By GWENDOLYN CRAIG
Lake George taxpayers received welcome news from Gov. Andrew Cuomo when he announced $9.4 million toward the village’s new wastewater treatment plant. The funding will help alleviate outsize costs to the 1,000 or so taxpayers who are supporting a system that sometimes serves more than 20,000 people a day.
The roughly $24 million project is a necessary water-quality protection measure for Lake George, but it has also been a taxpayer nightmare. Under a consent order by the state Department of Environmental Conservation, the village is forced to upgrade its aging plant by August of 2021.
The village has secured piecemeal grants, and with the new state commitment it now has about $15.4 million. Mayor Robert Blais said the village needed to begin construction in order to meet the 2021 deadline, and it had already bonded for $17 million. Some work began in September.
Blais said some people would tease that he was breaking ground while $17 million in debt.
“I always said, ‘Have faith,’” Blais said in a phone interview on Tuesday. “The governor knows how important Lake George is to our region and also to the state. ‘Have faith,’ and the faith paid off.”
The new funding will reduce the village’s debt payment from $530,000 per year to about $263,000 per year over three decades, Blais continued. He plans to approach Warren County and ask for it to contribute $100,000 a year for 10 years toward the debt service. If that happens, Blais said the village will not have to go over the state’s tax cap when balancing its next budget.
Without the $9.4 million in funding, Blais said, the village tax rate per $1,000 in property value was looking to be about $8.30, an increase of about $1.80 per $1,000. A local Marriott hotel’s bill would have jumped by $48,000 under the previously expected rate increase, the mayor said, likely leading to a hike in room prices.
“We’re a middle-class resort,” he said. “We cater mostly to families. If you raise your room rates so people can’t afford it, economically, it hurts everything.”
Kathy Flacke Muncil, chair of the the Fund for Lake George’s Council of Business Advisors, said in a news release that the new state funding “is paramount to the future health of our regional economy.”
While the tax burden of a new plant could have had a negative impact on the tourist destination, not building a new one could have been just as bad.
The 85-year-old plant is a senior citizen in the world of aging infrastructure, and it deals with low flows in the winter and extremely high flows during the summer tourist season.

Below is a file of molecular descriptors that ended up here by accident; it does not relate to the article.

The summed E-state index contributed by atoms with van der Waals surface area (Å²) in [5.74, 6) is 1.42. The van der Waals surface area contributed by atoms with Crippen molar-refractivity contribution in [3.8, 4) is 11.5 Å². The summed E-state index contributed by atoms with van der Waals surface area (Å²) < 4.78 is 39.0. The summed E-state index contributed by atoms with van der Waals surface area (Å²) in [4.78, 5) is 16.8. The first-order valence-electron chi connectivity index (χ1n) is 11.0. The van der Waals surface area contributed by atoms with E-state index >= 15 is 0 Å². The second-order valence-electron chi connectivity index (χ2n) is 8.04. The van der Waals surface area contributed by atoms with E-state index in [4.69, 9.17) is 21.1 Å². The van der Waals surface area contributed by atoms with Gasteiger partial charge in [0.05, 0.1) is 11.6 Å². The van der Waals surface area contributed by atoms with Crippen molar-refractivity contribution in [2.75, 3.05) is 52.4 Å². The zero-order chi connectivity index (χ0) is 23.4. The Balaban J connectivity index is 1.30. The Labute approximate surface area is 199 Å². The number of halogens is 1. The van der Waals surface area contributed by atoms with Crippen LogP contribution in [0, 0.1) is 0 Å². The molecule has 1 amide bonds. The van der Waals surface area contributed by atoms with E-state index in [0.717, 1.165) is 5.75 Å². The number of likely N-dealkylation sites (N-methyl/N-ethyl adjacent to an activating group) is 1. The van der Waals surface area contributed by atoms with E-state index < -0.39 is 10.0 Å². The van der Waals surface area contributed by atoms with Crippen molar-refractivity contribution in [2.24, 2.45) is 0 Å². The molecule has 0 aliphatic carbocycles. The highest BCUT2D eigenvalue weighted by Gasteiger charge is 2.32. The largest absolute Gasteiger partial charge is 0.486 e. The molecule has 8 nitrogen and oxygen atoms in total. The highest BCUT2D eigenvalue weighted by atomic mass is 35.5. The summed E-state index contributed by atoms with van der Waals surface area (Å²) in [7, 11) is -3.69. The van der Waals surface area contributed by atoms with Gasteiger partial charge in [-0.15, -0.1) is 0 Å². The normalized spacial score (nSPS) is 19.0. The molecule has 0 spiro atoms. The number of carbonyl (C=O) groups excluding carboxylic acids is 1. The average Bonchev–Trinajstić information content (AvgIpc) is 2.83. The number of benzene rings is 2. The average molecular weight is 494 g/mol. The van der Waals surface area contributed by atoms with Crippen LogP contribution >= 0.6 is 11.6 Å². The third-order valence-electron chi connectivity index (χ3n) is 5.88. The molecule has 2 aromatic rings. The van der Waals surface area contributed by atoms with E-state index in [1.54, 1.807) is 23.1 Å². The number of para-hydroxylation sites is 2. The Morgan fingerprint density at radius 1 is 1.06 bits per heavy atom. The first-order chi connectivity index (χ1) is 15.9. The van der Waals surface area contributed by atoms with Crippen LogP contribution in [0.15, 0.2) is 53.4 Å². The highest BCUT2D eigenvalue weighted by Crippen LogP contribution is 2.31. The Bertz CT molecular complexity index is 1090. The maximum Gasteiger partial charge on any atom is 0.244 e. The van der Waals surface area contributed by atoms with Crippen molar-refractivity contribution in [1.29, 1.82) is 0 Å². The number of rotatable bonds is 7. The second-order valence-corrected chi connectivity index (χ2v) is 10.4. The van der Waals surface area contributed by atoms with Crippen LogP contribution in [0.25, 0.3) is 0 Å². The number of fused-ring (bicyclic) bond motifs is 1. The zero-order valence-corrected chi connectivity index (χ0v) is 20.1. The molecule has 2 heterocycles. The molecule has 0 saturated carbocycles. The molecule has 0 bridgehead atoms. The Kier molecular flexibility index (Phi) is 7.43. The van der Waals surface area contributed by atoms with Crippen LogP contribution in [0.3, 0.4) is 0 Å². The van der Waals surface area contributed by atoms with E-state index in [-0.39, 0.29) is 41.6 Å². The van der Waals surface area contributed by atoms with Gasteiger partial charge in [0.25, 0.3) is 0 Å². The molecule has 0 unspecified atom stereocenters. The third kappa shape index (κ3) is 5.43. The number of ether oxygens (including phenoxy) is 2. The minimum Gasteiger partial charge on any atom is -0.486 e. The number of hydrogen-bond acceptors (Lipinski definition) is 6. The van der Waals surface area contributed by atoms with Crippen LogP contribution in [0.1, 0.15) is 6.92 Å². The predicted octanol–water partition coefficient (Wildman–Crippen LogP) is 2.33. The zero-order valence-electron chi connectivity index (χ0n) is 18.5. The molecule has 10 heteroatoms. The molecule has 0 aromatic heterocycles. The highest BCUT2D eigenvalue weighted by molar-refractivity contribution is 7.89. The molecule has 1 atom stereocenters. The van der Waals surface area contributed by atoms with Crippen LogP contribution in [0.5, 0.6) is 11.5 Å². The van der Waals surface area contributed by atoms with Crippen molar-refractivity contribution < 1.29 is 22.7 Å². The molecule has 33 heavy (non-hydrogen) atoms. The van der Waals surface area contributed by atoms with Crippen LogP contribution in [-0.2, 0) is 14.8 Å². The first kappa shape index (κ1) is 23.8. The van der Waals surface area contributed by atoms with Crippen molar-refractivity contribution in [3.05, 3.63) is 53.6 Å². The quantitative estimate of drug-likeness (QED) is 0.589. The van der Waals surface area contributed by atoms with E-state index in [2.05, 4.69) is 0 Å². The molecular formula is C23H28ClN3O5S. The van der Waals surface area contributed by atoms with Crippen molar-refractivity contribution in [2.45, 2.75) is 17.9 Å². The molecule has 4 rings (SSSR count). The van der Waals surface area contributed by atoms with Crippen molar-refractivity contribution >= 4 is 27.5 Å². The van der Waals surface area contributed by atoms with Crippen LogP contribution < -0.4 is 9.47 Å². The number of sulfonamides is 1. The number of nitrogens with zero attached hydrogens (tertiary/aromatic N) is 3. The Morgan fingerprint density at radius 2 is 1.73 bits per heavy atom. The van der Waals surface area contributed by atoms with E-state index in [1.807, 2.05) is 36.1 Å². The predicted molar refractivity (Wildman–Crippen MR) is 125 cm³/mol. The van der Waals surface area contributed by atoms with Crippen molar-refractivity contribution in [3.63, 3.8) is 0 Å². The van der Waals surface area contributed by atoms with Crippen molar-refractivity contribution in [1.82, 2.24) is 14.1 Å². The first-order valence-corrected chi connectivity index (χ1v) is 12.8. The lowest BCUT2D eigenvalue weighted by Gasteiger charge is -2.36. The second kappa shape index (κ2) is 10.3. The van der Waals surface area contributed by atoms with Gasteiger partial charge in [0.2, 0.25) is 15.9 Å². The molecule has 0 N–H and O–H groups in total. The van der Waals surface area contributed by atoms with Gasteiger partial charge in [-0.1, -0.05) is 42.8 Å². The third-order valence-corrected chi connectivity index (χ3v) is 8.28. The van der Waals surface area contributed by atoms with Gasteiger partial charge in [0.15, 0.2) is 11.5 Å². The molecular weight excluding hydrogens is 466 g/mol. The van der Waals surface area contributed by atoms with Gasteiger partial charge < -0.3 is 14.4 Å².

Chris Navitsky, the Lake George Waterkeeper, said since the 1970s the plant has been the source of nitrate pollution in the lake. Specifically in the lake’s major tributary, West Brook, where the plant’s effluent discharges, nitrates have increased by seven-fold. Nitrates are one of the nutrients on the menu for algae, and Navitsky and lakefront owners have noticed an increase in the green goo all around the lake.
While Lake George has never had a documented harmful algal bloom, Navitsky said the plant’s nitrate pollution and other factors have increased the possibility of one.
Since 2014, Navitsky and Jim Sutherland, a former DEC research scientist and current researcher with the Fund, have been monitoring the treatment plant’s effluent and areas of discharge on a monthly basis. Consistently, nitrate and chloride levels have been high. Both are byproducts of human waste.
Over a decade the village invested $3.5 million to make fixes to its existing plant, but Blais said about three years ago the village decided it was time for a new one.
“We decided the lake deserves nothing but the best,” he said.
Timothy Shudt, the plant’s chief operator, said one of the main differences between the old and new plant will be how to remove nitrates, ammonia, phosphorous and other nutrients.
In both new and old systems, bacteria are used to eat up some of the nutrients. A new plant, however, will allow operators to keep bacteria in a no-oxygen environment. That will allow the bacteria to grab oxygen molecules from the nitrates, instead of from the surrounding atmosphere. When the oxygen gets stripped from the nitrate, it turns the nutrient into a gas.
“It doesn’t go into the lake,” Shudt said about the nitrate.
Blue Herring Construction is the general contractor for the plant. Shudt said the old plant will remain online until the new one is completely finished. Some of the old system will be demolished, but some buildings will be repurposed.
Water-quality groups, including the Fund and the Lake George Association, sent out news releases rejoicing in the new state funding. As the governor’s 25th proposal in his State of the State agenda, the funding for the new system “will both ensure the continued health of the lake’s pristine waters and further economic growth throughout the region,” Cuomo said in a news release.
In addition to the $9.4 million, the state has provided $3 million through its Water Infrastructure Improvement Act grant and $2.5 million through the DEC’s Water Quality Improvement Program. U.S. Sen. Chuck Schumer, D-NY, and U.S. Rep Elise Stefanik, R-Schuylerville, also secured $500,000 for the village’s wastewater treatment plant through the Northern Border Regional Commission this summer. The Fund for Lake George has provided $200,000.
Blais said he hopes to get another $500,000 from the Northern Border Regional Commission in its next round.